"I've said to people we don't torture. And we don't."
That's what President Bush told Katie Couric yesterday.
That was a very odd thing to say on the very day his Pentagon repudiated interrogation "techniques" it had been using and embraced international standards for humane treatment of all detainees in military custody. These standards, by the way, will still not apply to detainees in CIA custody who can still be subjected to "techniques" — translation: torture.
The president also told Ms. Couric that one of the things he felt badly about from his tenure was Abu Ghraib. Now Abu Ghraib was where torture was photographed and then shown to the world. Similar torture was carried out, we learned, in Iraq, Afghanistan and Guantanamo Bay.
But, "I've said to people we don't torture. And we don't."
What is being tortured here is the truth.
The president's statement here is beyond doublespeak and above spin. It's untrue, it's egregious. The Pentagon's backhanded, long-delayed and uncourageous acknowledgment that torture was used also repudiated what the president has been telling citizens for years. We've been lied to and we are still being lied to. By the president.
Now, foes of President Bush are indignant that he can "get away with it." They blame a biased press, a manipulative regime and, I suppose, an electorate they see as ignorant.
The president's defenders also blame a biased press. They split hairs about what torture is — sleep deprivation is OK, but jumper cables aren't. They also argue that torture may be justified in some cases, though that is not really what the president himself has asserted.
I'm guessing that one reason that the president "gets away with it" is that many people do what the president's formal defenders do: make strong arguments themselves even though the president doesn't. If a voter sees a rationale for, say, "interrogation techniques," even though the president has never stated it, and in fact speaks dishonestly about it, that voter may still give the president the benefit of the doubt.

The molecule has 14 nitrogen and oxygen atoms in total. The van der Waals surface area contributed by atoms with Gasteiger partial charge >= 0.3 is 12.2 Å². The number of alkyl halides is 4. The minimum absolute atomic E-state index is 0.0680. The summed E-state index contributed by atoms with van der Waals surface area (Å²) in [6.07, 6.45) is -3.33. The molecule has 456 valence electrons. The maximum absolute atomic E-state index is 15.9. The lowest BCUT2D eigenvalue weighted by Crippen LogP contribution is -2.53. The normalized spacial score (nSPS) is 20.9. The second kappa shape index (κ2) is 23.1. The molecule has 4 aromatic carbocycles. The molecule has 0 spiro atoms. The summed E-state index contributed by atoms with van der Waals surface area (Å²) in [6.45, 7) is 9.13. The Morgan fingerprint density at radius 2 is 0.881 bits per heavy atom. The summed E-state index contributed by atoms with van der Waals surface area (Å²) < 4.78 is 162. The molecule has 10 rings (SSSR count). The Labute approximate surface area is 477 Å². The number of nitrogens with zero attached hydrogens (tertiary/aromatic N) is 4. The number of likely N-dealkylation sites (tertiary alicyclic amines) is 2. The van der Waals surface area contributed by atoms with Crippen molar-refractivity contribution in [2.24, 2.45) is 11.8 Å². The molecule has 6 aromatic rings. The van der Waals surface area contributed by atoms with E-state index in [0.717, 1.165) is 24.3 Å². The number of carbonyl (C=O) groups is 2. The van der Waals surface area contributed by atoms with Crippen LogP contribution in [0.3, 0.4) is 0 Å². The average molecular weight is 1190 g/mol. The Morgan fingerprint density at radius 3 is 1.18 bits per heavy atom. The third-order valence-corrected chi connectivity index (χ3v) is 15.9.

In truth, many people pragmatically and ethically believe that what anyone would call torture may be permissible if it has a certainty of preventing other loss of innocent life. This is an ancient, ongoing debate. It is not immoral to come out on the tough side. But the international community, through vehicles such as the Geneva Conventions, has long been on the other side.
The president has danced all around this. We do what's necessary, he says, but we don't torture. Right.
I can't see what the downside would be of a simple honest declaration now that the Pentagon is formally changing its policy. Something like: "Yes, in the wake of 9/11, military and intelligence agencies trying to protect our country, interrogated terrorists using methods that can only be called torture. We felt this was necessary to prevent the loss of innocent life, perhaps on a massive scale. This did involve a compromise with international standards and American values and we paid dearly for that. We are changing that policy, which we once felt was justified. But we reserve the right to do what is necessary to protect human life and certain U.S. agencies will not be covered by the new Pentagon policies."
I may not agree with that — but it is honest.
The administration, of course, is in the midst of yet again repackaging its entire justification for the war on terror and the war on Iraq. By invoking Hitler, Stalin and Nazism, they are trying to rev up their conservative base and somehow discredit the Democrats by implying they aren't worthy of taking on Adolf bin Laden.
This is a fool's errand. Voters already have a very modest opinion of the Democrats' national security credentials, and that will not change in this election cycle. Most voters also have settled views on the threat of Islamist terrorism.
What is unsettled for voters is their view of the president's and the administration's honesty and competence in combating what it calls the "great battle of the 21st century."
Dick Meyer, a veteran political and investigative producer for CBS News, is the editorial director of CBSNews.com, based in Washington, D.C.
E-mail questions, comments, complaints, arguments and ideas to
Against the Grain. We will publish some of the interesting (and civil) ones, sometimes in edited form.
By Dick Meyer